The Impossible: No Playbook
At this university, a dedicated group of faculty, curriculum and learning designers, software developers, communicators, and administrators achieved the impossible for the second year in a row. And they will do it again next year. Just a heads up: they may be looking for your help.
I am talking about MSU’s second annual digital accessibility self-assessment, which happens annually at MSU, and requires each college and department on campus to assess how they are doing to improve their local culture, digital content, training, and their buying habits in respect to digital accessibility for persons with disabilities.
The thing is, there isn’t a playbook for “how to do accessibility” at an institution like MSU, or any other college or university for that matter. In the absence of clear legislation, the web accessibility environment has been largely defined by lawsuits and settlement agreements over the past few years. Often this creates confusion with faculty, staff, and administrators about what to focus on. It also creates frustration, since the “requirements” may seem ambiguous.
Not only is there no playbook for institutions in the digital accessibility space, but there aren’t always clear targets for success. Perhaps a better way to say it is, it’s incredibly difficult for everyone to determine whether or not they have hit the target.
For example, when you create your syllabus, how do you know it is accessible?
From a technical perspective the World Wide Web Consortium’s WCAG 2.0 AA is the de-facto technical standard for compliance, but these days, many software and service providers don’t provide clear ways for us to evaluate whether our content aligns with these standards.
This is a real problem, especially when you are trying to aim for a target.
Solution: Make the Playbook
A couple of years ago, the Digital Content and Accessibility team began a project to start to address these challenges. Our goal was to identify ways to track and measure digital accessibility progress and improvement over time. In the absence of a playbook, we asked each of our colleges and departments to write their own, based on their local goals, mission, vision and priorities.
During the project we developed methods for reporting and for converting these new data points into useful information in a way that would allow colleges and departments to track their digital accessibility progress, measure their improvement, and create better experiences for their students. The emphasis was on practice and progress, not on something that seemed like a moving target.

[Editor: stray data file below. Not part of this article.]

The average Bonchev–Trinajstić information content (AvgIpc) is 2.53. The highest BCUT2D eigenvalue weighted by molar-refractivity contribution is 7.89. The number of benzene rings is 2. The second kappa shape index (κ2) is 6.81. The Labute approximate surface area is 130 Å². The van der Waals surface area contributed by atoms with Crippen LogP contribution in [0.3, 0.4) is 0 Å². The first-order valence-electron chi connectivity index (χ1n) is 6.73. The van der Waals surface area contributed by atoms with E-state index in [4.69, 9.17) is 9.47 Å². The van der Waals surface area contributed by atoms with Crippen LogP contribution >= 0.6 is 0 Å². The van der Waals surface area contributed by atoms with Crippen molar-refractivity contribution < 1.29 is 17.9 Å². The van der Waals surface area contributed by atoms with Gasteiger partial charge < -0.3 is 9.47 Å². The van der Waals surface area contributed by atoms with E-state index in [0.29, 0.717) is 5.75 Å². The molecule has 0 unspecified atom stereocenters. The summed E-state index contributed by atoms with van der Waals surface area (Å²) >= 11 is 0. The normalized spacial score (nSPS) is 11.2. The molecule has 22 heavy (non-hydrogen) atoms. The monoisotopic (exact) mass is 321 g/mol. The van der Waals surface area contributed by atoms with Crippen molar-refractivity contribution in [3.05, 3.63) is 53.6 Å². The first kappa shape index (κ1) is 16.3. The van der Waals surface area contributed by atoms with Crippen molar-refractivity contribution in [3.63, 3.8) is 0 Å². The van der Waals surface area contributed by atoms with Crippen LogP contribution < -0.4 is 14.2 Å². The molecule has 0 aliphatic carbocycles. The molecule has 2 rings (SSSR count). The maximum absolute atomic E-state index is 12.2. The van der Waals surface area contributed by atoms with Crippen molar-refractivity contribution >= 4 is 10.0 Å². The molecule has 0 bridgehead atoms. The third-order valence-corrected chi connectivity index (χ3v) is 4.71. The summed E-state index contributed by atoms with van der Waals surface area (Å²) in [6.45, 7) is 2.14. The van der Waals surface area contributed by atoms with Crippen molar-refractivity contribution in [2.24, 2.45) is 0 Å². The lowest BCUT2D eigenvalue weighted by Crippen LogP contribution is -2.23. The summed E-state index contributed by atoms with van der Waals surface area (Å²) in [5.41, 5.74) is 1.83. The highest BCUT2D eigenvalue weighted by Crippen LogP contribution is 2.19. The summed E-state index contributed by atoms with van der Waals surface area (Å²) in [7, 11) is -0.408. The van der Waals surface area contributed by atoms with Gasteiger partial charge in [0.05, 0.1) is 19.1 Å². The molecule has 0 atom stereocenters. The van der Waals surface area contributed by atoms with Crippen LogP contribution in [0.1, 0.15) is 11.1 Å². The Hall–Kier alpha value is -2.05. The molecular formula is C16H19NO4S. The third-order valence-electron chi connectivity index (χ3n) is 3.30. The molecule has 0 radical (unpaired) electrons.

My talented friend and colleague, and now the Digital Information Accessibility Coordinator at the University of Michigan, Phil Deaton, identified five key benchmark areas in his time here at MSU. While colleges and departments should determine their focus and priorities, these benchmarks were intended to provide a framework to focus their efforts in order to improve digital experiences for students, faculty and staff.
These benchmarks serve as tools for colleges and departments in the absence of clear guidance:
- Culture: MSU recognizes the rights of individuals with disabilities, and is committed to providing equal access to the University mission.
- Training: MSU is committed to making training available on creating and providing accessible digital content and services with reasonable accommodation in mind. These resources are designed to provide employees with tools and new skills to make their content more accessible.
- Web: MSU seeks to provide accessible digital experiences. Websites are oftentimes the way that individuals gain access to University programs, services, and activities.
- Courses: MSU seeks to proactively implement universally designed, accessible digital experiences (such as captioned videos), and to understand their obligations related to the Disability and Reasonable Accommodation policy.
- Procurement: Those at MSU involved in purchasing Electronic Information Technology (EIT) for the university should consider the accessibility of such products or services. Units should understand the impact that EIT purchasing and decision-making has on individuals with disabilities in and outside the university, and should partner with University Services when purchasing digital content when possible.
MSU was founded with a land-grant mission to expand opportunity based on merit, to find practical application of research and innovation, and lift public service as a key value. Digital access is fundamental to achieving this mission, and a pathway to make MSU a more inclusive community.